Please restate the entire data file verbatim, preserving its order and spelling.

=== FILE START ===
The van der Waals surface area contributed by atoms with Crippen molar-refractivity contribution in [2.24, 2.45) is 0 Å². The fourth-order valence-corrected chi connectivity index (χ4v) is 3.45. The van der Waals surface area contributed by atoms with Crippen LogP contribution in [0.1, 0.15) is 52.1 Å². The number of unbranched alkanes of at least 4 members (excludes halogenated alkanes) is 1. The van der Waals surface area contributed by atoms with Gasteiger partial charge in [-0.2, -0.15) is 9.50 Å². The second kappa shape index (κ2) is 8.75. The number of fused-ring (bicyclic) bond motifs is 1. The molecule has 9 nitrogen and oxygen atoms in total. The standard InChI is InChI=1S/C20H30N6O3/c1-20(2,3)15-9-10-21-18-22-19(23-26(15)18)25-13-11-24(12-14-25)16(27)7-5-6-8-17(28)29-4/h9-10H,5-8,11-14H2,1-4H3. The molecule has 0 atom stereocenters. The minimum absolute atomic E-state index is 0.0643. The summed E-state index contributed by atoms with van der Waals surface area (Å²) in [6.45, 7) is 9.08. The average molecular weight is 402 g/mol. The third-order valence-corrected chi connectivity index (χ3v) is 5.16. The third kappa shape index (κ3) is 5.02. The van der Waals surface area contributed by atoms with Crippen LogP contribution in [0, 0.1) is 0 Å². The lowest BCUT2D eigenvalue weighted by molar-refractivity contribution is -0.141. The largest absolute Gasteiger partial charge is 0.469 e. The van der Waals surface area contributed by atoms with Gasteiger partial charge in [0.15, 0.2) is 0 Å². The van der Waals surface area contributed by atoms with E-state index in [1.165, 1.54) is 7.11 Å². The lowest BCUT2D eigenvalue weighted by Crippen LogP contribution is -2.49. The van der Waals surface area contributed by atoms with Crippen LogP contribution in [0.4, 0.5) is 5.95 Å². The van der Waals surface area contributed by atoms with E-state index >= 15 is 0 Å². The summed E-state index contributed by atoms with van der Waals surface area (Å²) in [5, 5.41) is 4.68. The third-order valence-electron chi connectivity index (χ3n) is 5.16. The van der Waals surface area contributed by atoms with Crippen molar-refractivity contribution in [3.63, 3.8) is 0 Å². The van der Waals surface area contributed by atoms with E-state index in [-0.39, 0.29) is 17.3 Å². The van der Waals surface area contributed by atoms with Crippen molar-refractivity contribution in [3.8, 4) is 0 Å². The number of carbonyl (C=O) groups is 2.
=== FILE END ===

The van der Waals surface area contributed by atoms with Crippen molar-refractivity contribution in [2.24, 2.45) is 0 Å². The fourth-order valence-corrected chi connectivity index (χ4v) is 3.45. The van der Waals surface area contributed by atoms with Crippen LogP contribution in [0.1, 0.15) is 52.1 Å². The number of unbranched alkanes of at least 4 members (excludes halogenated alkanes) is 1. The van der Waals surface area contributed by atoms with Gasteiger partial charge in [-0.2, -0.15) is 9.50 Å². The second kappa shape index (κ2) is 8.75. The number of fused-ring (bicyclic) bond motifs is 1. The molecule has 9 nitrogen and oxygen atoms in total. The standard InChI is InChI=1S/C20H30N6O3/c1-20(2,3)15-9-10-21-18-22-19(23-26(15)18)25-13-11-24(12-14-25)16(27)7-5-6-8-17(28)29-4/h9-10H,5-8,11-14H2,1-4H3. The molecule has 0 atom stereocenters. The minimum absolute atomic E-state index is 0.0643. The summed E-state index contributed by atoms with van der Waals surface area (Å²) in [6.45, 7) is 9.08. The average molecular weight is 402 g/mol. The third-order valence-corrected chi connectivity index (χ3v) is 5.16. The third kappa shape index (κ3) is 5.02. The van der Waals surface area contributed by atoms with Crippen LogP contribution in [0, 0.1) is 0 Å². The lowest BCUT2D eigenvalue weighted by molar-refractivity contribution is -0.141. The largest absolute Gasteiger partial charge is 0.469 e. The van der Waals surface area contributed by atoms with Gasteiger partial charge in [0.15, 0.2) is 0 Å². The van der Waals surface area contributed by atoms with E-state index in [1.165, 1.54) is 7.11 Å². The lowest BCUT2D eigenvalue weighted by Crippen LogP contribution is -2.49. The van der Waals surface area contributed by atoms with Crippen LogP contribution in [0.4, 0.5) is 5.95 Å². The van der Waals surface area contributed by atoms with E-state index >= 15 is 0 Å². The summed E-state index contributed by atoms with van der Waals surface area (Å²) in [5, 5.41) is 4.68. The third-order valence-electron chi connectivity index (χ3n) is 5.16. The van der Waals surface area contributed by atoms with Crippen molar-refractivity contribution in [3.63, 3.8) is 0 Å². The van der Waals surface area contributed by atoms with E-state index in [-0.39, 0.29) is 17.3 Å². The van der Waals surface area contributed by atoms with Crippen molar-refractivity contribution in [3.8, 4) is 0 Å². The number of carbonyl (C=O) groups is 2.